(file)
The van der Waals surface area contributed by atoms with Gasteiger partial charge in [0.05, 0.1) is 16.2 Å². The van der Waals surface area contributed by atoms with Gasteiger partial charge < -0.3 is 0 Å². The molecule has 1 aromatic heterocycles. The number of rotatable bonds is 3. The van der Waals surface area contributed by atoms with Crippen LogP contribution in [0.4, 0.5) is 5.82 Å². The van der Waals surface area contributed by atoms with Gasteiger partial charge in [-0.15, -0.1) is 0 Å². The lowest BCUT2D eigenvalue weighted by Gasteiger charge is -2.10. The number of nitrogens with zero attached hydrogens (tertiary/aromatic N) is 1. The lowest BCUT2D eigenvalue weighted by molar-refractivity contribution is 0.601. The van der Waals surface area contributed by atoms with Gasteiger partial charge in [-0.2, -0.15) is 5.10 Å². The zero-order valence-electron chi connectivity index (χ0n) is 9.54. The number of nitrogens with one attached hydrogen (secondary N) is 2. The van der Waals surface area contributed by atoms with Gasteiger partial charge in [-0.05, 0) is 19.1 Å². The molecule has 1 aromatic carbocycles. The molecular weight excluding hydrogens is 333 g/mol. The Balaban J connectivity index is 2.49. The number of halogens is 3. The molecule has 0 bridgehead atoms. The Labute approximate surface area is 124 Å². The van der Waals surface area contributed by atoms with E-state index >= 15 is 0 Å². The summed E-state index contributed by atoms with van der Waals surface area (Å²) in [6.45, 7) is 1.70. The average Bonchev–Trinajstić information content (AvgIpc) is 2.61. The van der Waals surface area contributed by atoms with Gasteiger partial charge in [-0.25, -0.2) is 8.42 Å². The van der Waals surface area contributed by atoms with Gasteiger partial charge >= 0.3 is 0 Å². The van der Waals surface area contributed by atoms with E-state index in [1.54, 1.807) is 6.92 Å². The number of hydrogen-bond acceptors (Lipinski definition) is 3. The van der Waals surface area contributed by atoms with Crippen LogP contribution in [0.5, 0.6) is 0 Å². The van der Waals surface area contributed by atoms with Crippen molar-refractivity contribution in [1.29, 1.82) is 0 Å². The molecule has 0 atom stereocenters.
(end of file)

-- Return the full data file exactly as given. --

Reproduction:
The van der Waals surface area contributed by atoms with Gasteiger partial charge in [0.05, 0.1) is 16.2 Å². The van der Waals surface area contributed by atoms with Gasteiger partial charge < -0.3 is 0 Å². The molecule has 1 aromatic heterocycles. The number of rotatable bonds is 3. The van der Waals surface area contributed by atoms with Crippen LogP contribution in [0.4, 0.5) is 5.82 Å². The van der Waals surface area contributed by atoms with Gasteiger partial charge in [-0.15, -0.1) is 0 Å². The lowest BCUT2D eigenvalue weighted by Gasteiger charge is -2.10. The number of nitrogens with zero attached hydrogens (tertiary/aromatic N) is 1. The lowest BCUT2D eigenvalue weighted by molar-refractivity contribution is 0.601. The van der Waals surface area contributed by atoms with Gasteiger partial charge in [-0.2, -0.15) is 5.10 Å². The zero-order valence-electron chi connectivity index (χ0n) is 9.54. The number of nitrogens with one attached hydrogen (secondary N) is 2. The van der Waals surface area contributed by atoms with Gasteiger partial charge in [-0.05, 0) is 19.1 Å². The molecule has 1 aromatic carbocycles. The molecular weight excluding hydrogens is 333 g/mol. The Balaban J connectivity index is 2.49. The number of halogens is 3. The molecule has 0 bridgehead atoms. The Labute approximate surface area is 124 Å². The van der Waals surface area contributed by atoms with E-state index >= 15 is 0 Å². The summed E-state index contributed by atoms with van der Waals surface area (Å²) in [6.45, 7) is 1.70. The average Bonchev–Trinajstić information content (AvgIpc) is 2.61. The van der Waals surface area contributed by atoms with Gasteiger partial charge in [-0.25, -0.2) is 8.42 Å². The van der Waals surface area contributed by atoms with Gasteiger partial charge >= 0.3 is 0 Å². The van der Waals surface area contributed by atoms with E-state index in [1.54, 1.807) is 6.92 Å². The number of hydrogen-bond acceptors (Lipinski definition) is 3. The van der Waals surface area contributed by atoms with Crippen LogP contribution in [0.5, 0.6) is 0 Å². The van der Waals surface area contributed by atoms with Crippen molar-refractivity contribution in [1.29, 1.82) is 0 Å². The molecule has 0 atom stereocenters.